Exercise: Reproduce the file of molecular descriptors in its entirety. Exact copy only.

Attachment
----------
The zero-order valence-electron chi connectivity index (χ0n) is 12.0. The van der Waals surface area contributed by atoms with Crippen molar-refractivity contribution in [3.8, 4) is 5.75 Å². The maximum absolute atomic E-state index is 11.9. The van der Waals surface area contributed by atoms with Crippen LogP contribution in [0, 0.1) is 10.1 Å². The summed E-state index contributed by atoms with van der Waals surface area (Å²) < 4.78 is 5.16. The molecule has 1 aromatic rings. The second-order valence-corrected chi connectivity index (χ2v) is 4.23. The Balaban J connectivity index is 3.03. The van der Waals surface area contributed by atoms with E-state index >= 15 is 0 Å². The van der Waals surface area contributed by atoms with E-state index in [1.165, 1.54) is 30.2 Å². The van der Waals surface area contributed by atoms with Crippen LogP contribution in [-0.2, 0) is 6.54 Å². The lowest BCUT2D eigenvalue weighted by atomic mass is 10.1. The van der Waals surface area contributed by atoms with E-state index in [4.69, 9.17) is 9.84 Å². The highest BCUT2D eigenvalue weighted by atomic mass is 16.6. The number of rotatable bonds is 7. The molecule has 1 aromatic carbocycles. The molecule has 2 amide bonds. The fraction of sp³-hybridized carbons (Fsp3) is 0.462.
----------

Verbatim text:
The zero-order valence-electron chi connectivity index (χ0n) is 12.0. The van der Waals surface area contributed by atoms with Crippen molar-refractivity contribution in [3.8, 4) is 5.75 Å². The maximum absolute atomic E-state index is 11.9. The van der Waals surface area contributed by atoms with Crippen LogP contribution in [0, 0.1) is 10.1 Å². The summed E-state index contributed by atoms with van der Waals surface area (Å²) < 4.78 is 5.16. The molecule has 1 aromatic rings. The second-order valence-corrected chi connectivity index (χ2v) is 4.23. The Balaban J connectivity index is 3.03. The van der Waals surface area contributed by atoms with E-state index >= 15 is 0 Å². The van der Waals surface area contributed by atoms with E-state index in [1.165, 1.54) is 30.2 Å². The van der Waals surface area contributed by atoms with Crippen LogP contribution in [-0.2, 0) is 6.54 Å². The lowest BCUT2D eigenvalue weighted by atomic mass is 10.1. The van der Waals surface area contributed by atoms with E-state index in [4.69, 9.17) is 9.84 Å². The highest BCUT2D eigenvalue weighted by atomic mass is 16.6. The number of rotatable bonds is 7. The molecule has 1 aromatic carbocycles. The molecule has 2 amide bonds. The fraction of sp³-hybridized carbons (Fsp3) is 0.462.